Friends of Russia or Friends of Putin?

Julia Pettengill

The recently-established lobby group Conservative Friends of Russia (CFOR) is doing little to dispel suspicions that its sympathies lie with the Russian government.

Last week it published an article on its website accusing the Chairman of the All Party Parliamentary Group (APPG) on Russia, Chris Bryant, of “incompetence” over his failure to hold an annual general meeting at the required time. To accompany the piece, which has now been taken off their site, CFOR selected the snapshot of Mr Bryant in his underwear, originally posted on a gay dating site, which circulated in the tabloids years ago. The relevance of that particular photo to his stewardship of the APPG was not explained.

This most recent episode of sophomoric hackery has induced Honorary Chairman Sir Malcolm Rifkind to resign his post, and Robert Buckland to step down as Honorary Vice President. According to the Telegraph, “A spokesman for Sir Malcolm said he was ‘very unhappy’ about the article and it was the ‘final straw’, adding to long-held concerns about the way the group was being run.”

Bryant has responded by accusing CFOR of engaging in crude, Kremlin-esque tactics to discredit him and force his resignation as the Chairman of the Russia APPG, and suggested that the group is acting at the behest of the Russian embassy: “I gather the Conservative Friends of Russia have covered themselves in homophobic glory,” and “clearly [they] would prefer a Putin patsy to run the all-party group on Russia. Did the Embassy pay for them?” CFOR chairman Richard Royal responded by accusing Bryant of using alleged homophobia as a “smokescreen [to] divert attention from the real issue”.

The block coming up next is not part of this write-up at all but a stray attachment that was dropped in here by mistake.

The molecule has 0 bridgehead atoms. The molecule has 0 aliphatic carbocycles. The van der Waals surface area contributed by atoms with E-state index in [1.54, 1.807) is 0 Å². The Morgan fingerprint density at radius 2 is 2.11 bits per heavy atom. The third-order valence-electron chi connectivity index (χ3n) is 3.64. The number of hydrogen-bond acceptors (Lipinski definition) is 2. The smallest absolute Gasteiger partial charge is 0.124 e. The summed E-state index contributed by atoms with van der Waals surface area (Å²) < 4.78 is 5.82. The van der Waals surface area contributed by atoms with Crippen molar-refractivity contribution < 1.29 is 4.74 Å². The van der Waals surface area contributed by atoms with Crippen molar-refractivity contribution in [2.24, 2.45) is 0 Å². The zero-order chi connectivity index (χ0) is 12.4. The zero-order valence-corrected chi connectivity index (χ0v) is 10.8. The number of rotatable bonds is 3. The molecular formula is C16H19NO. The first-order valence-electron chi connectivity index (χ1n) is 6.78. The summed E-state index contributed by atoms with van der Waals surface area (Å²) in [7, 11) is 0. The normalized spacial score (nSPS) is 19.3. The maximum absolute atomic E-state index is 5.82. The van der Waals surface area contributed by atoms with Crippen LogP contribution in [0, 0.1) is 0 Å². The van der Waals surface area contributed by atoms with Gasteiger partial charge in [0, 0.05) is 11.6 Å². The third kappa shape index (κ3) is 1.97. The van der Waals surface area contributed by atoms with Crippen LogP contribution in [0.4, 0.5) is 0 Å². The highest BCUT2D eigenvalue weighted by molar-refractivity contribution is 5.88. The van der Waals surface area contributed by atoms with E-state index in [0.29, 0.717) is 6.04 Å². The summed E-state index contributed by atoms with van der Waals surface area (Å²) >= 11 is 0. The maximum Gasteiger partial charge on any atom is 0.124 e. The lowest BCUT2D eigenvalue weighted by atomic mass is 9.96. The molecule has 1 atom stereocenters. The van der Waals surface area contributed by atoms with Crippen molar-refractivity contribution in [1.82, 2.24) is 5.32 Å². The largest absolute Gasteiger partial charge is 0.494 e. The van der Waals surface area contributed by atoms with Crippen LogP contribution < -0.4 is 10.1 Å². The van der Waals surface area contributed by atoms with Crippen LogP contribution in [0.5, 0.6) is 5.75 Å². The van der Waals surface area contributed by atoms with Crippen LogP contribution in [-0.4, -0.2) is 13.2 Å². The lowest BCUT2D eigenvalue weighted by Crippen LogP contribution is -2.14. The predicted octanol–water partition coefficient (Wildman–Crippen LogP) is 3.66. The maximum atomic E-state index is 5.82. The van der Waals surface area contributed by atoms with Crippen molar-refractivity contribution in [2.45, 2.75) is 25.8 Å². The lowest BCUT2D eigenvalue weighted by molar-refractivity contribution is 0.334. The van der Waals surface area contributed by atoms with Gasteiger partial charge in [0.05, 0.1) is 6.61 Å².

The group’s pedantic and vociferous attack on Bryant is an odd departure from the fuzzy aims listed on the group’s website: “We welcome anybody with a genuine interest in its [Russia’s] history, politics and culture, as well as those who want to learn more and those who want to teach others about what they know. CFOR is politically neutral regarding Russian political parties and candidates, but does seek to encourage open debate on issues such as international diplomacy, energy security and internal political systems.”

The Henry Jackson Society noted its concern about the CFOR’s aims from its inception, pointing out the absence of any apparent interest in democratic reform in either the group’s online content, the location of its launch party at the Russian Ambassador’s residence, as well as the early provision of news content derived almost exclusively from the pro-Kremlin Pravda newspaper. (The news section has since been varied.)

Yet, as my colleague Michael Weiss argues in this excellent piece published last week in Foreign Policy, the CFOR has done startlingly little to engage with members of the Russian opposition, preferring instead to mix with Kremlin-approved groups and politicians under the guise of “engagement.”

Michael notes that the Chairman’s decision, for instance, to submit to an interview conducted by a former neo-Nazi Ilya Goryachev should have raised a few alarm bells, and certainly makes it unsurprising that Sir Malcolm has finally seen fit to withdraw from what is at best a decidedly naïve outfit, willing to engage some of the more noxious elements in Russian politics whilst ignoring the pro-democracy forces seeking genuine political reform.

Julia Pettengill is the Co-Chair of the Russia Studies Centre at the Henry Jackson Society 

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